Adding social media buttons to Textpattern
It’s common for Textpattern users to set up their sites so that their blog section links to a page they’ve called “blog.” That page then calls a form, perhaps titled “blog-entry.” That form contains the crucial
<txp:body /> tag that displays the actual article body. We’ll be placing the button code after that tag.
Note for the Hopelessly Lazy
This article is mainly about about adding individual buttons for a couple of popular social media services. However, if you want to support many different social media services all in one go, jump right to the ‘get button’page for ShareThis or the one for AddThis.
These services let you add a wide variety of social media buttons all at once. If you require SSL support, I recommend AddThis. ShareThis still requires downloading insecure components (as of this writing — they’re working on it), so your visitors will get an SSL warning in their web browser. This is not good if you are maintaining a website for a bank or other organization where SSL support is crucial. These services also support analytics so you can tell who’s sharing what, and on which services. That’s definitely an advantage over the individual-buttons approach.
Twitter “Tweet” Button
Below you can see the code I’m using, based on what Twitter offer on their own resource page. As I mentioned at the beginning of this article, I’m assuming you already have a similar Section —> Page —> Form structure on your site, so I’m not going to post all of the code, just an excerpt.
Page code: “articles” (used by my blog/writing section)
<txp:if_individual_article> <txp:article form="article_listing" status="live" limit="12" /><p class="endmarc"><img src="http://www.marccarson.com/images/endmarc_v1.jpg" alt="m end mark" /></p> <div class="content-nav"><span class="prev-item"><txp:link_to_prev>« <txp:prev_title /></txp:link_to_prev></span><span class="next-item"><txp:link_to_next><txp:next_title /> »</txp:link_to_next></span></div> <txp:else /> <p><txp:older>« <txp:text item="older" /></txp:older> <txp:newer><txp:text item="newer" /> »</txp:newer></p> </txp:if_individual_article>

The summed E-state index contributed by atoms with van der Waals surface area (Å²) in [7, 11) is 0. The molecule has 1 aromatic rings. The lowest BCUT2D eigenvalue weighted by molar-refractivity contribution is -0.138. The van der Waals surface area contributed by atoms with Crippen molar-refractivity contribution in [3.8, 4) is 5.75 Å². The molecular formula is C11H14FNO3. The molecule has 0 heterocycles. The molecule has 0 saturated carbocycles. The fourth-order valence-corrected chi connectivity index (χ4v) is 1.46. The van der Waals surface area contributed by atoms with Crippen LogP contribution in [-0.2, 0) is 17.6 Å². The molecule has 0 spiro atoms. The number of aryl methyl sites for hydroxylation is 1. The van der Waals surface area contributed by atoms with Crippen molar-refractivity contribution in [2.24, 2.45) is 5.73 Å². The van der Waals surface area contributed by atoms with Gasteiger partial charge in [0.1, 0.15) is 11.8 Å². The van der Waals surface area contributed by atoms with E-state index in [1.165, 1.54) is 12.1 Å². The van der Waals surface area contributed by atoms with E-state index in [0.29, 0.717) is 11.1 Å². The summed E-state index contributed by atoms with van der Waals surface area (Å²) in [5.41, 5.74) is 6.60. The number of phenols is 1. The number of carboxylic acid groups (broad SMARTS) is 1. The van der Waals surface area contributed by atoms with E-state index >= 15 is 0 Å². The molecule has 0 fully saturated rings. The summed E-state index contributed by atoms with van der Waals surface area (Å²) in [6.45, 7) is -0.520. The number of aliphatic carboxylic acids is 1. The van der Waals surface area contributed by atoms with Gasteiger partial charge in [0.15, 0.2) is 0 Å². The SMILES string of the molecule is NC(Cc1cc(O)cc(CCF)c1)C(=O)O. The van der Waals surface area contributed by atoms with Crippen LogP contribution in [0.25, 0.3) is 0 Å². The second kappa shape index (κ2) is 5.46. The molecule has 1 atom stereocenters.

The important thing is that the page code calls a form called “article-listing” for my individual articles…
Form excerpt: “article-listing” (excerpt)
So, I’ve placed the Tweet button code below
<txp:body />; this means the button will appear after the end of the article.
Important: Please change the “data-via” attribute inside the Twitter code to your Twitter username! Otherwise I (@circular) get all the credit. :-)
Facebook “Like” Button
Facebook’s Like button takes a little bit of extra effort, but thanks to JanDW on the Textpattern forum, I have something here you can just copy and paste. To test it out, paste this code below the Twitter tag seen in the Twitter example above, or just put it somewhere in the same form:
<iframe src="http://www.facebook.com/plugins/like.php?href=<txp:permlink />&layout=standard&show_faces=true&width=450&action=like&colorscheme=light" scrolling="no" frameborder="0" allowTransparency="true" style="border:none; overflow:hidden; width:450px; height:px"></iframe>
You can see the result in the same article on my website.
Did you notice the
<txp:permlink /> tag inside the Facebook code there? That is necessary so Facebook knows what specific URL on your website to “like.” Having worked with other CMSes, I have to say I really like how easy it is to do that with Textpattern!
If you use the Facebook “like” feature, please read their page about it, specifically the “Open Graph Tags” section. Those should really improve the experience for your visitors, if they use the Like button a lot. Open Graph Tags can provide additional goodies like proper thumbnail images so your Facebook-shared content looks really nice.
If there’s a social media service you like, do some Googling and see if they offer button code. For example, Reddit has a page full of different buttons and the code for each.
Above all: Tell your friends and clients about your new superpowers, and enjoy the results!